14.  Our county serves citizens with respect and courtesy.

15. I am proud to be a public servant and work in county government.

Perhaps you also want to ask survey respondents to rank reasons why they come to work each day, including salary, benefits, time spent with co-workers, interesting work, continual learning, leadership, mission, personal accomplishment, and innovation.

Questions you can ask your staff  individually include:

1. What motivates you when you arrive at work each day?

2. How does that motivation differ from what motivated you on your very first day of work?

3. Why (or why not) has that motivation changed?

4. How can we motivate new employees who join this team? 

5. What is one small thing that makes a difference when you feel your motivation waning?

6. What is one way in which you motivate the others on the team? 

Sometimes the way in which someone motivates others can give insight into how they themselves prefer to be motivated. Do they give praise and if so, do they give the praise, publicly or privately, verbally or in writing? Do they show appreciation by bringing in food to share with others? Do they celebrate a work anniversary? Do they offer their assistance without being asked? Do they take on a task or lead a project? Do they create a silly award that rotates from team member to team member?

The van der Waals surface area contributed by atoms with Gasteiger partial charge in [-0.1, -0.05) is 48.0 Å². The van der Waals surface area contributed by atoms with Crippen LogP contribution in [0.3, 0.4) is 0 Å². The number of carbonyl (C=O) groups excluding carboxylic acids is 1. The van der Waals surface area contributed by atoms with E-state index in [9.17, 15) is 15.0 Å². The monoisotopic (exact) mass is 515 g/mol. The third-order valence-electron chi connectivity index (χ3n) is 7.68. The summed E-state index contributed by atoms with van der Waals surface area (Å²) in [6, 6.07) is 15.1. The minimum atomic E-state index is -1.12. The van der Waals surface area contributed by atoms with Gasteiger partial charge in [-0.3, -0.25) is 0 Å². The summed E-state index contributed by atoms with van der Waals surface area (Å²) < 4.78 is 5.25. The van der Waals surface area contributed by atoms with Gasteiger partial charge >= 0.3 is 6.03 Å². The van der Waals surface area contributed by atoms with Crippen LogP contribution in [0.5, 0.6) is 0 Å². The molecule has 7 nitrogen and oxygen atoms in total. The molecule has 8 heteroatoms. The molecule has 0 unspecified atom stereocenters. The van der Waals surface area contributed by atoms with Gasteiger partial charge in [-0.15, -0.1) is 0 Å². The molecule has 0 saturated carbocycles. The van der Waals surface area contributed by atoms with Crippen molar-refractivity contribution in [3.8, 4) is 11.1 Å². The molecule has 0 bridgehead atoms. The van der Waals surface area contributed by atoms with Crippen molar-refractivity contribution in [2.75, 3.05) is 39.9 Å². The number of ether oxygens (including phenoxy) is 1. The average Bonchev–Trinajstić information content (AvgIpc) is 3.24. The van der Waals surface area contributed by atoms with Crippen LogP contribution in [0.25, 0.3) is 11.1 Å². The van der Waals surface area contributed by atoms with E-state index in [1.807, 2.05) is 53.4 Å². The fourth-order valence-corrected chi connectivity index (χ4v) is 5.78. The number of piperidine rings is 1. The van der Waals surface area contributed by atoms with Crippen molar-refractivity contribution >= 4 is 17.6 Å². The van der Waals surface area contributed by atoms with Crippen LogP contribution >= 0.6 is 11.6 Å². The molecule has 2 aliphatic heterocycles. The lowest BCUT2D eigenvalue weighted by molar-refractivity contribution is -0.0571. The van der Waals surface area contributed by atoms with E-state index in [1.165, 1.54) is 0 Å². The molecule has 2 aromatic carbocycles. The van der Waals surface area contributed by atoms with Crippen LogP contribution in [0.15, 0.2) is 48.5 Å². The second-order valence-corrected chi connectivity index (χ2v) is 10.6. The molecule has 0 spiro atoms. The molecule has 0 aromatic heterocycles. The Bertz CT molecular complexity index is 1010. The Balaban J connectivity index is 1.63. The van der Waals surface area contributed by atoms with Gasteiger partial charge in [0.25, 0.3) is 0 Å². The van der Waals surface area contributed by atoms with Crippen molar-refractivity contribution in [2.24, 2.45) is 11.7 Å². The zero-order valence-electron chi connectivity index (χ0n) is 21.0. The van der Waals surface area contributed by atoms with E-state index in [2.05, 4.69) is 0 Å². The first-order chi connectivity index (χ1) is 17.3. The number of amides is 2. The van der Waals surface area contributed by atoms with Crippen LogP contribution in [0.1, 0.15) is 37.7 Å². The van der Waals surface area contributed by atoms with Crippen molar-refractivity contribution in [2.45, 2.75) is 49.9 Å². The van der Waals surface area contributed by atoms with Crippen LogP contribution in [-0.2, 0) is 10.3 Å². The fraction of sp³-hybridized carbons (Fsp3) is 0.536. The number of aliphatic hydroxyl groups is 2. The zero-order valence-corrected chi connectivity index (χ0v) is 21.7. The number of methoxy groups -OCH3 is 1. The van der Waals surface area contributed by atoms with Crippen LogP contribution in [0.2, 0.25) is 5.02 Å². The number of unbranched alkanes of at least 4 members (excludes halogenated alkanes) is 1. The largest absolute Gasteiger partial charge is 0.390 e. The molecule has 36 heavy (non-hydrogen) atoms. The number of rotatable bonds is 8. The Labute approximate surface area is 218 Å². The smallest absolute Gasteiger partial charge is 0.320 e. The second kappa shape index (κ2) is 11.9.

Consider this example of motivation. Ryan has worked for Shay for three years and seems to have inconsistent performance, particularly in the area of deadlines. Periodically, Ryan will get behind on his work, leading Ryan and Shay to go through a cycle of coaching, verbal warnings and work plans. Whenever Ryan is on a work plan, he and Shay meet each week for an hour to discuss the work plan and check in on the status of Ryan’s projects. When Ryan is on a work plan, his projects are on time; the minute he is off the work plan, things are late again. Shay thinks Ryan has great skills, but she is exhausted by the amount of documentation required whenever Ryan is on the work plan and she feels like Ryan only produces when he thinks he may be on the path to dismissal.  

One day, Shay wonders if she meets with Ryan weekly, only for a half an hour, when he is not on a work plan, will the feedback motivate Ryan to stay on deadline? Six months later, Shay got her answer. The discussion in those weekly meetings reminded Ryan of how his work connected to the department’s broader goals and the county’s mission. The weekly feedback prolonged Ryan’s motivation and his performance had been sustained without the work plan. 

Motivation varies from person to person and is based on the individual needs of the person. That is why often first-line supervisors, who know the employees best, can be a critical piece in the motivation puzzle. But asking motivation questions and using a variety of motivation strategies can be an effective way for leaders create high performing, highly engaged teams. As public sector employees, the connection to service and to citizens is a common motivator, and asking your team about motivation and taking a moment to reflect upon motivation, can be a powerful pause that energizes the work. We are public servants because we desire to enrich the world.